The Aneroid Barometer is a precision instrument used to measure the atmospheric pressure.
The atmospheric pressure in a barometer is measured in millibars or hectopascals (1 millibar=1 hectopascal).
The earlier form of Barometer used to be of mercury type. Of late they have been common on board ships and have been gradually replaced by the aneroid barometer.
The word aneroid means without liquid on it.
The Aneroid Barometer consists of a circular metallic chamber exhausted of air and hermetically sealed.
Variations of atmospheric pressure produce changes in the dimensions of the vacuum chamber and these changes are magnified mechanically, optically or electrically, so that the atmospheric pressure may be read on a convenient scale.
The majority of aneroid barometer indicate the pressure by means of a pointer which rotates around a graduated dial.
The vacuum chamber, usually called the aneroid capsule, has to provide the force needed to move the pointer.
To get more knowledge about aneroid barometer click the picture below
Precautions necessary with an aneroid barometer:
The instrument should be placed where it is not liable to sudden jerks which may alter its index correction,
Or rapid changes of temperature
And where the sun’s rays should not fall directly onto it.
The dial of an aneroid should be tapped gently before a reading is taken, as the pointer is liable to stick.
A barograph is constructed on exactly the same principle as the aneroid barometer, but records its readings by the movement of a pen over a suitable chart.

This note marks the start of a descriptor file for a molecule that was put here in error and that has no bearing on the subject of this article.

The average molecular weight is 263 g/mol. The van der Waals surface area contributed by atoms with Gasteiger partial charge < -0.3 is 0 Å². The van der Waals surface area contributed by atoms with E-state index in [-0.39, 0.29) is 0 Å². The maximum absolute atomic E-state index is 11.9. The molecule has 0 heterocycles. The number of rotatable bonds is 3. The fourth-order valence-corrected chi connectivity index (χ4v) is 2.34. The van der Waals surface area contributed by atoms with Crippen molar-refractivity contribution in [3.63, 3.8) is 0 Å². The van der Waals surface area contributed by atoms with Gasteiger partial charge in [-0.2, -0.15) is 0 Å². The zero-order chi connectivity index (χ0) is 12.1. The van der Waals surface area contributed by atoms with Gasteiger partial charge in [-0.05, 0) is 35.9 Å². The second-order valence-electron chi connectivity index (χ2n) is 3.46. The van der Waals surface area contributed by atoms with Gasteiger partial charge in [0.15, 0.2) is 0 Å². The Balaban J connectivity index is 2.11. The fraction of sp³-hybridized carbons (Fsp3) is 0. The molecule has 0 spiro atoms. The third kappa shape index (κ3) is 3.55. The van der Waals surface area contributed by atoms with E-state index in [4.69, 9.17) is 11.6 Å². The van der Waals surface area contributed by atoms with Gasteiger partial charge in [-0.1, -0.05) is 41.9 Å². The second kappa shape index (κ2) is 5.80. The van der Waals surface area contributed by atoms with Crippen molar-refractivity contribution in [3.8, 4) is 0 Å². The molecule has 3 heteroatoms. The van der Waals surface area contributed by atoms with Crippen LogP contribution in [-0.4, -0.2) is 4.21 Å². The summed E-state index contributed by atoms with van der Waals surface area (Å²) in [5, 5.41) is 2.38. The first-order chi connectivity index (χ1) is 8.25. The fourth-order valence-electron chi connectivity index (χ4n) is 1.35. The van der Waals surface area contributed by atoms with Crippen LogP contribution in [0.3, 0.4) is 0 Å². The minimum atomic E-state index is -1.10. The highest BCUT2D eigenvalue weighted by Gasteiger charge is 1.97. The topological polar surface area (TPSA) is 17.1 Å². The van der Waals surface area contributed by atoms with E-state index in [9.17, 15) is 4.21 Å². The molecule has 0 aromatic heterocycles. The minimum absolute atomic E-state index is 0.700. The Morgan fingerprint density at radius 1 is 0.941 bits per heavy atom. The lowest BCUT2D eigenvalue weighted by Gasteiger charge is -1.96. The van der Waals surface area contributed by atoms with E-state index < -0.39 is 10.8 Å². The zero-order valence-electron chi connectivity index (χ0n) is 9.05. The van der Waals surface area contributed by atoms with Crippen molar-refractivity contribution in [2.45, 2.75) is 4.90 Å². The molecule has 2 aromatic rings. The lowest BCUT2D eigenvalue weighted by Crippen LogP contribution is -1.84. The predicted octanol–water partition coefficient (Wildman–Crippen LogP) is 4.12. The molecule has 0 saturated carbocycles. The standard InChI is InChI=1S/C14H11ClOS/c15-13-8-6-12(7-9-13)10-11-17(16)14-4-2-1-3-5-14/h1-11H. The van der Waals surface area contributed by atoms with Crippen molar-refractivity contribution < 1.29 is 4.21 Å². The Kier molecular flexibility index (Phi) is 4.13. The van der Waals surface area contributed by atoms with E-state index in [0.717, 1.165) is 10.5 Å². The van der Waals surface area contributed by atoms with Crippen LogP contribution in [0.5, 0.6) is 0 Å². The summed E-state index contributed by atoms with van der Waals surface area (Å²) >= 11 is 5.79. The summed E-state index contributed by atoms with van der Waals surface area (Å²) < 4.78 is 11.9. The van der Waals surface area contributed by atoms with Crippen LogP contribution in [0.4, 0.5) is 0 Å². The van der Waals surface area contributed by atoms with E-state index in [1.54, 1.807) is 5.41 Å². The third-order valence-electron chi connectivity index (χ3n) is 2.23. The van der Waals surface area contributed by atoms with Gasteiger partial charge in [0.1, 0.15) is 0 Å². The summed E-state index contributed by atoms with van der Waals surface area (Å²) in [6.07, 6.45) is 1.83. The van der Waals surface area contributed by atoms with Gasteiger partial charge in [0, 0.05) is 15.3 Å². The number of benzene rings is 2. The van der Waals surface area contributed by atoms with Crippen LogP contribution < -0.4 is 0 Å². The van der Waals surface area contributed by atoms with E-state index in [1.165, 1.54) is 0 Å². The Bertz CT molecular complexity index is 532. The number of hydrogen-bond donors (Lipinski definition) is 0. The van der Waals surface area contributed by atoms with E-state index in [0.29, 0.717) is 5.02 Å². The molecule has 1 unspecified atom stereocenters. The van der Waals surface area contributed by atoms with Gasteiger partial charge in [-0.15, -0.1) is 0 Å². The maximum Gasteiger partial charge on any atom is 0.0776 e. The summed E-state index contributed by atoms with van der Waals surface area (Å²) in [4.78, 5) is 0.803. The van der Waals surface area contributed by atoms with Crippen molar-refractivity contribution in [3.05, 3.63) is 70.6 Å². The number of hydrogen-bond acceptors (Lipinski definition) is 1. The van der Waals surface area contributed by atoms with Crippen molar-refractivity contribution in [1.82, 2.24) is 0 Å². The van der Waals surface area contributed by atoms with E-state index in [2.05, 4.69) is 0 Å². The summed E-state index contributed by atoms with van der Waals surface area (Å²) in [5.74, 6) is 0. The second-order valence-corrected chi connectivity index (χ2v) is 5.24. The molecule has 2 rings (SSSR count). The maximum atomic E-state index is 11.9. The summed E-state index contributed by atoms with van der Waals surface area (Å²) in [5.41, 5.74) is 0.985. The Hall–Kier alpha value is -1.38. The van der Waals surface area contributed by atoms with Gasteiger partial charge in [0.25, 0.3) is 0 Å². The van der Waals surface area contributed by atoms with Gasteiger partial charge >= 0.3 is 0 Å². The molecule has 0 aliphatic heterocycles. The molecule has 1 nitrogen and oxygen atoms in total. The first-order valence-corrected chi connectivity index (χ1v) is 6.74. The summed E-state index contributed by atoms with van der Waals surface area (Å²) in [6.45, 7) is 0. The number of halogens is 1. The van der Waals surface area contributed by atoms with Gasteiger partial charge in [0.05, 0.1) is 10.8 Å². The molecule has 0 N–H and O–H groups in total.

The pen arm carries a stylus pen and pressure changes are presented as a mark on a chart attached to a clockwork-operated drum.
This pressure is recorded as a continuous line whose height at any point represents the pressure at the time it was recorded. This record is known as a barogram.
The barograph is not a precision instrument and should never be used as an alternative to the barometer for measuring atmospheric pressure at fixed times, the barograph is a valuable addition to the barometer aboard ship in providing a continuous record of atmospheric pressure between the times, at which the barometer was read.
Its advantage is that is defined as the change in the barometric pressure over a given period.
Corrections to aneroid readings
The only correction which should be applied to an aneroid reading are those for index error and for altitude
Index error is very likely in most barometers. It is the instrument itself, because of the vacuum chamber’s elasticity. This error is bound to change with the age of the instrument and is to be checked at regular intervals.
Most port Meteorological Offices have a standard barometer which is available for such comparisons. On request this barometer can be brought onboard for comparison.
The reading of the two barometer is compared and the index error of the shipboard barometer is thus obtained. The index error shall be displayed clearly near the barometer and the same is applied to every observed reading. Index error is applied as per its prefix, i.e. + or -.
The second correction to a barometer reading is the height correction.
Since the barometer is normally kept on the bridge, which is a certain height from the water level, this correction is applied to get the barometric reading at sea level.
The atmospheric pressure falls at the rate of 1 millibar every 10 meter from the sea level. Generally the correction is calculated by dividing the height of the instrument from sea level by 10.
For example if the height is 30 m the correction will be 30 millibars. The height correction is added to the barometer readings.
The Aneroid Barometer must be carried on ship as per SOLAS.
Click the image below to get the most valuable maritime book for sailors.